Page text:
11 thoughts on “What Is The Difference Between Catholic And Episcopal?”

  1. Nice summary article. Just confirms what I believe Episcopalians to be…separated brothers and sisters in faith. Sadly, if many used to be Catholic and changed, their souls are currently in a state of mortal sin. As Scripture clearly says, it would be better for them to never have come to a knowledge of the truth instead of being given the gift of faith by God then turning away from HIM. They may disagree but just because someone disagrees with teachings doesn’t mean they can freely throw them out for their convenience without consequences. Many are called, few are chosen. I hope many either return to the Catholic faith or are drawn to conversion from their faith. The only path to salvation is through the church Jesus Christ started. Anything else is false. Jesus Christ never said carrying the cross would be easy…..I pray all people can come to the true church and put their pride aside. It’s not about us being right and them wrong….it’s about salvation of souls….

    Reply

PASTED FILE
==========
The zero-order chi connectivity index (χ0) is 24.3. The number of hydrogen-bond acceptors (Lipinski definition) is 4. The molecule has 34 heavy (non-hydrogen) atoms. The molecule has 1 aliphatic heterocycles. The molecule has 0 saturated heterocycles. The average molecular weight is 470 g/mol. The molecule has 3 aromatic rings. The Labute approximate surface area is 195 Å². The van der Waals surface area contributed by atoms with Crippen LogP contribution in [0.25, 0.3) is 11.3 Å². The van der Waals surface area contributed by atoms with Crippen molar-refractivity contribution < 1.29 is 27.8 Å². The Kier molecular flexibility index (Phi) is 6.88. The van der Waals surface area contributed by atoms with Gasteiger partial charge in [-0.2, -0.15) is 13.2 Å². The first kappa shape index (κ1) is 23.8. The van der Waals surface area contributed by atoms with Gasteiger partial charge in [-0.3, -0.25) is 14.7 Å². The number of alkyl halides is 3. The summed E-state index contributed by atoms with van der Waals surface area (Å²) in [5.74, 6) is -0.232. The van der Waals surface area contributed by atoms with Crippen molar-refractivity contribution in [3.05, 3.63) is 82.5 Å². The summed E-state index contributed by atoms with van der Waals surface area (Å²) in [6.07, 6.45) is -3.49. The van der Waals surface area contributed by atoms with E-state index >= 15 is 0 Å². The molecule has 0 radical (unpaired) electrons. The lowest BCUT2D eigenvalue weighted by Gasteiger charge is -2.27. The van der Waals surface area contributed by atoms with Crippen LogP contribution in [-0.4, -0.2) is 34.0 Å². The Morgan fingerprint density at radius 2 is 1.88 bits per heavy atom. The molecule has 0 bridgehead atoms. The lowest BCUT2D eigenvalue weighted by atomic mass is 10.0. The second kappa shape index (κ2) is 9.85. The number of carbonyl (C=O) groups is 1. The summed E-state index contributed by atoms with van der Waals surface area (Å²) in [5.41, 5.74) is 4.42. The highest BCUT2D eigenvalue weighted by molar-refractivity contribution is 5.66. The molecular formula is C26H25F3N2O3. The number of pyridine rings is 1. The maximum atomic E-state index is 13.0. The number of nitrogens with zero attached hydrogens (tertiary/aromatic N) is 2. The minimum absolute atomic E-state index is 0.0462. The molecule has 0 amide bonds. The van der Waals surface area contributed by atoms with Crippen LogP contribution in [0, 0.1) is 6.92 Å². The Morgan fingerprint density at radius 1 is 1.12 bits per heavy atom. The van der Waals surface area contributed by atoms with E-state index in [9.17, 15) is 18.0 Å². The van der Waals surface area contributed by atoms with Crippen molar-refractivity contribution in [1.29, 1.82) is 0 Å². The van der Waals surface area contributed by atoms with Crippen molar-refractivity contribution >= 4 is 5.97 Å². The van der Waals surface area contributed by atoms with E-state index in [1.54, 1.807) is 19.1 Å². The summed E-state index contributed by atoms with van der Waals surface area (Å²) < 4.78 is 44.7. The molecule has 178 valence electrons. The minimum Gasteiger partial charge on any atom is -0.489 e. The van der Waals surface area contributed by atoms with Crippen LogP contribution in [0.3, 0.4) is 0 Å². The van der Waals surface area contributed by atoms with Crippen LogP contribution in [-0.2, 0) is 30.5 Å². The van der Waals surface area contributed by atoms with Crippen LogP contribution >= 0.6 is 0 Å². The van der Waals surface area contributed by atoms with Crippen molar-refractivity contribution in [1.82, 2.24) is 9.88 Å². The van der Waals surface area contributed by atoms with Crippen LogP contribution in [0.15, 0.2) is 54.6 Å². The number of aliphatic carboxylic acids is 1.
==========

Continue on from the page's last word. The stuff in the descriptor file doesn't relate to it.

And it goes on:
• Actually if someone disagrees with teachings doesn’t that mean that they CAN and SHOULD throw them out. Isn’t that what the apocryphal gospels are? Teachings that were thrown out because the people in power in the church at the time didn’t agree with them? You really think if someone was catholic and they became Episcopalian they’re gonna be doomed to burn in hell for eternity just because they endorse gay marriage and confess their sins to God in private instead of to an old man in a dark box? These antiquated beliefs are why the catholic church is dying. There’s no one size fits all doctrine for all of humanity, Everyone has a different set of morals and different personal beliefs. Religion needs to evolve with society, that’s why in the old Testament God was much more fierce and strict (killing everyone in the world for being naughty, only letting his good friend Noah and all the animals live) Why would God, who made us all out of pure love in his image and likeness, forsake nearly everyone that ever lived to an eternity of hellfire and brimstone, and only let those who followed the rules written in a book written thousands of years ago that was passed through the hands of hundreds of people to write and translated from Hebrew to Greek to Latin to English? How can you be so sure what you’re reading is the objective truth and there are no other possibilities?

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  2. They don’t have Apostlic succession. It not church started by Jesus. They also condone sin, that’s clearly in bible.

    Reply